The foreign affairs minister is defending a $2-million display, including an artificial lake, that G8 and G20 summit organizers are building inside their Toronto media centre as a marketing technique to promote foreign investment in Canada.

According to government photos, the "reflecting pool" will be surrounded by canoes and Muskoka chairs, giving reporters a taste of Muskoka's cottage country where the G8 summit is taking place.

The scene, which NDP Leader Jack Layton called a waste of taxpayers' money, is part of a larger display that will include replicas of other Ontario landmarks.

"Didn't someone, anyone in government, think a $2 million, 72-hour fake lake to host a meeting on fiscal restraint was a bad idea?" Liberal MP Mark Holland asked during Question Period in the House of Commons.

Foreign Affairs Minister Lawrence Cannon told CTV's Power Play Monday evening that the get-up is about seizing the opportunity to showcase Ontario and Canada to the more than 3,000 media representatives covering the summits.

"Canada is hosting the most important summits back to back that we've ever seen in the country, and we're using this opportunity to be able to showcase Canada…," Cannon said. "Because ultimately what we're looking for here is to find opportunities for people to come and invest in Canada after."

When pressed on the issue of the artificial lake, Cannon replied: "These are marketing techniques that have been put forward by our best people to be able to showcase Canada, and that's what we all want. We want to be proud of what Canada represents and what we can do."

A protest group is applying to the Geographical Names Board of Canada to have the lake named "Harper's Folly."

The Council of Canadians has called for Harper to cancel the summits.

"This lake must have an appropriate name, and who better to name it after than Prime Minister Stephen Harper who approved of this expenditure as well as another $1.1 billion to be spent on three days of meetings," the group says in its application to the board.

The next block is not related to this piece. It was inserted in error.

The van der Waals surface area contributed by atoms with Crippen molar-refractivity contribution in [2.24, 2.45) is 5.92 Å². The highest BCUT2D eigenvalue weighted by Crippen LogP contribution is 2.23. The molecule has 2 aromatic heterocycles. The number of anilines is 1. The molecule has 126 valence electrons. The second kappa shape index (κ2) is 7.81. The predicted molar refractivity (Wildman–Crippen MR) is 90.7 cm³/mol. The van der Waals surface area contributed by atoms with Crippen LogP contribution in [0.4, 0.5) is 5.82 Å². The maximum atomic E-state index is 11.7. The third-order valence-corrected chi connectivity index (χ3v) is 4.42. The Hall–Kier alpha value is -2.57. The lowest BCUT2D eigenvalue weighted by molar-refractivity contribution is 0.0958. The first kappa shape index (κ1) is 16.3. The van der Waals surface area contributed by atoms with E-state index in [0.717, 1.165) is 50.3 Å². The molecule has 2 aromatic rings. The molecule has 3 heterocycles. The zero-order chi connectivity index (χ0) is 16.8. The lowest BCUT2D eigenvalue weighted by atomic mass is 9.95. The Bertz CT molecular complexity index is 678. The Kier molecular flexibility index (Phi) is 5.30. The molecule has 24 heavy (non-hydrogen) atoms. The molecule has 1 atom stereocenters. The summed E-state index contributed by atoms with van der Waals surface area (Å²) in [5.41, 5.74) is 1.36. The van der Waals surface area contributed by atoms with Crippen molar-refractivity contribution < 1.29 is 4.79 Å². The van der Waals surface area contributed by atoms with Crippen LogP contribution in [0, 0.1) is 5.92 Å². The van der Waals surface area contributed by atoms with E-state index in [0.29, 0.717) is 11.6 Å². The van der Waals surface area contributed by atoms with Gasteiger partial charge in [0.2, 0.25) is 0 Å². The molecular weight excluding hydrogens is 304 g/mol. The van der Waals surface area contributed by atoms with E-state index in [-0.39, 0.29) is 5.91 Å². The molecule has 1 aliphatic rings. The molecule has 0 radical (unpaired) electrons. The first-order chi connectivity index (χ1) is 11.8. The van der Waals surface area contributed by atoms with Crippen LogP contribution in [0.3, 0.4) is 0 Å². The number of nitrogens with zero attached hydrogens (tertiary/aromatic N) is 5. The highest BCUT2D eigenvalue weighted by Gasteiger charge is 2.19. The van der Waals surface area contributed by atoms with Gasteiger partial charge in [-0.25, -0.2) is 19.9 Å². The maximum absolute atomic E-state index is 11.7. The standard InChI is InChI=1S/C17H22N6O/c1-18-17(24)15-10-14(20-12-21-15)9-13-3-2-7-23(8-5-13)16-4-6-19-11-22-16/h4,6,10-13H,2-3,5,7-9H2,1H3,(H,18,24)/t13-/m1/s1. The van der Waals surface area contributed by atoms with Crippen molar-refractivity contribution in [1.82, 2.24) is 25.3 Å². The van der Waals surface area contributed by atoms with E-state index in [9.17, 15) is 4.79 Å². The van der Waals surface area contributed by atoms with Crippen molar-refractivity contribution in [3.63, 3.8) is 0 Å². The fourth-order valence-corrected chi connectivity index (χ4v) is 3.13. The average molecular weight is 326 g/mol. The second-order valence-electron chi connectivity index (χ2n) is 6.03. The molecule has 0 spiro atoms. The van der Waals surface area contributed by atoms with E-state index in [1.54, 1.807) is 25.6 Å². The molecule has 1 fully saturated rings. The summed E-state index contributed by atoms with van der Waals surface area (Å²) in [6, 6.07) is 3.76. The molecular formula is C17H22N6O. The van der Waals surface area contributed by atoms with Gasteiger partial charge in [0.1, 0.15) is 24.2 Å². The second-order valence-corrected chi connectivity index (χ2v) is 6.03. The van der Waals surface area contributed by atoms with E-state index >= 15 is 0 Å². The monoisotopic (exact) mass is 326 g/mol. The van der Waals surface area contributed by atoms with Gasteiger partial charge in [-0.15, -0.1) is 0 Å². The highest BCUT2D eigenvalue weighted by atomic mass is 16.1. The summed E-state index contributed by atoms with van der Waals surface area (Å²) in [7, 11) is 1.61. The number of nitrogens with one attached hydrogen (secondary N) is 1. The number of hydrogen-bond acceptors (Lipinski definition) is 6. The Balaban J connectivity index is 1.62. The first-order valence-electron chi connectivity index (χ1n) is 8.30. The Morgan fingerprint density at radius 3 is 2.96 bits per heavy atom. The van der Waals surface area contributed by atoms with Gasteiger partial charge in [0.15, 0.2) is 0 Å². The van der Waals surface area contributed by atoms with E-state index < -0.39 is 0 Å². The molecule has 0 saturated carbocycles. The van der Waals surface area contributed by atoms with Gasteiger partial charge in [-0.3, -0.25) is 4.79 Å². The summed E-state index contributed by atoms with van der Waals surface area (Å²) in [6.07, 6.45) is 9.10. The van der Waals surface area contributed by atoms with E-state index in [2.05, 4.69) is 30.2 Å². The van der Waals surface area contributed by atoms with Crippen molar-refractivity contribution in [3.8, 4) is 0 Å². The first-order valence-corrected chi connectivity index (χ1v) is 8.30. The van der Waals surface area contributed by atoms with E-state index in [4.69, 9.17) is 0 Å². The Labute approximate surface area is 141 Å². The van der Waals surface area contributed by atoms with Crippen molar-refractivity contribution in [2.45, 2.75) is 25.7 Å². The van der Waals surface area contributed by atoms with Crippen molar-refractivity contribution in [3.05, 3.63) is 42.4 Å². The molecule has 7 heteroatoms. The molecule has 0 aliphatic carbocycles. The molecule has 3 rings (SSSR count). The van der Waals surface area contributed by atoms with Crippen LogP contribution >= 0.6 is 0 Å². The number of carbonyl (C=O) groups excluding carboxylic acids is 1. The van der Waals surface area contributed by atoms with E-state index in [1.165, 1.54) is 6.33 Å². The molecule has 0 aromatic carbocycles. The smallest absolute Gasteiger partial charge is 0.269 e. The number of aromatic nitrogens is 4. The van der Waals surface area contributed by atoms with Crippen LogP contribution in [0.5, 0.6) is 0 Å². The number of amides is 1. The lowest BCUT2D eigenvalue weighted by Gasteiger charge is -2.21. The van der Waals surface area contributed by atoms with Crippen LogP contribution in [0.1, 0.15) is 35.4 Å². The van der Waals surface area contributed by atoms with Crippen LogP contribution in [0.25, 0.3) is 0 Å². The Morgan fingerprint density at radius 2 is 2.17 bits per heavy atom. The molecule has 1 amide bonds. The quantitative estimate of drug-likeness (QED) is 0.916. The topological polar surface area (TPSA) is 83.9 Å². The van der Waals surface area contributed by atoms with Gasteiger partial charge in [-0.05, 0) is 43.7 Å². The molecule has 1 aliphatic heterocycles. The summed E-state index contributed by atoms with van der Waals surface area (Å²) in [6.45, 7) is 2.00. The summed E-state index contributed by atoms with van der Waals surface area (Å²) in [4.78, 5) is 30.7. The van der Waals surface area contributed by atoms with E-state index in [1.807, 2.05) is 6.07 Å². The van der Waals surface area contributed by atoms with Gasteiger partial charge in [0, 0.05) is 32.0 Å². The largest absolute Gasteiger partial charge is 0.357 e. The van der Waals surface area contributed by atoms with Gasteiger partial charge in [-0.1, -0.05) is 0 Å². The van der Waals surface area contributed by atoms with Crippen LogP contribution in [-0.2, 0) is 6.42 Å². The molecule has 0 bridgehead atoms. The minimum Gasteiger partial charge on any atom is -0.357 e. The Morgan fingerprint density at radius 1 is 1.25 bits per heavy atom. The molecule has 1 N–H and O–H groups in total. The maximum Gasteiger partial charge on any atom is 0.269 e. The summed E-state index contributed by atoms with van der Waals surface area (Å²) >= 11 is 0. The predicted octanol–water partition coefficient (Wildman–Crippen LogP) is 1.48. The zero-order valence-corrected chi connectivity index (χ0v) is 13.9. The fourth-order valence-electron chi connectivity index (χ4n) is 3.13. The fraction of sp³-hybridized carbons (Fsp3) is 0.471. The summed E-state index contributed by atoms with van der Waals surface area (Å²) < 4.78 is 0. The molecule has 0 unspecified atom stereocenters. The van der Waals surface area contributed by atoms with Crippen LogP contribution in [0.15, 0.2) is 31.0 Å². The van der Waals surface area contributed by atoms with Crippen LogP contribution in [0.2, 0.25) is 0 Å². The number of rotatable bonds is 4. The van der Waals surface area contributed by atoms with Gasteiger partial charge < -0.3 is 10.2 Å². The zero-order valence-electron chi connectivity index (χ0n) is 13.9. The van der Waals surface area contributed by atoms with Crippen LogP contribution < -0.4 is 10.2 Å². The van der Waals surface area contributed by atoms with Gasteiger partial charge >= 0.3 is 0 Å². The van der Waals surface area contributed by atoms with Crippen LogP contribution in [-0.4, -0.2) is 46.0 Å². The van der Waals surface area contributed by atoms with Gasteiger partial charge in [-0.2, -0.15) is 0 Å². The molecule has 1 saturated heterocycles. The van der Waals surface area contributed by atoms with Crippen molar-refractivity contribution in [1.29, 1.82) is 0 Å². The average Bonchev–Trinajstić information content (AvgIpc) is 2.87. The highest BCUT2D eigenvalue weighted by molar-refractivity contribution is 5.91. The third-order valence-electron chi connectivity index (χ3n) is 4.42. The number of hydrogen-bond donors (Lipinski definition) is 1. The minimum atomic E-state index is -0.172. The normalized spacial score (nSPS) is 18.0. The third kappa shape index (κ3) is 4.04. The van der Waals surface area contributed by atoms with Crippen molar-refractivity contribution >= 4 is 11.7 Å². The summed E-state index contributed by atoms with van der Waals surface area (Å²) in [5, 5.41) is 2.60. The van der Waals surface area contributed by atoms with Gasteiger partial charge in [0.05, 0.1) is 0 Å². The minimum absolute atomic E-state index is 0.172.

Meanwhile, other ministers were on the defensive about the summits Monday.

Finance Minister Jim Flaherty said the controversial $1 billion security bill for the summits is just the cost of doing business if Canada wants to be a leading country on the world stage.

"You know, Canada is playing an important role in the world and Canadians have to decide whether that role in the world is worth playing," Flaherty told reporters in Toronto.

"In today's international environment, unfortunately, it's necessary to spend substantially to have security."

He said the United States and the United Kingdom have hosted previous events and it's now "Canada's turn."

Besides the security bill, the entire cost to Canadian taxpayers for hosting the summits has yet to be tallied.

Also on Monday, the new commander of NORAD , U.S. Admiral James Winnefeld, told reporters the organization will be monitoring the skies during the summits.

NORAD's mission "involves surveillance and assessment of potential threats and the intentions of aircraft that might be entering the airspace around those particular events," Winnefeld told reporters in Ottawa.

NORAD is the U.S-Canadian organization responsible for aerospace security for the two countries.

With a report from CTV's Roger Smith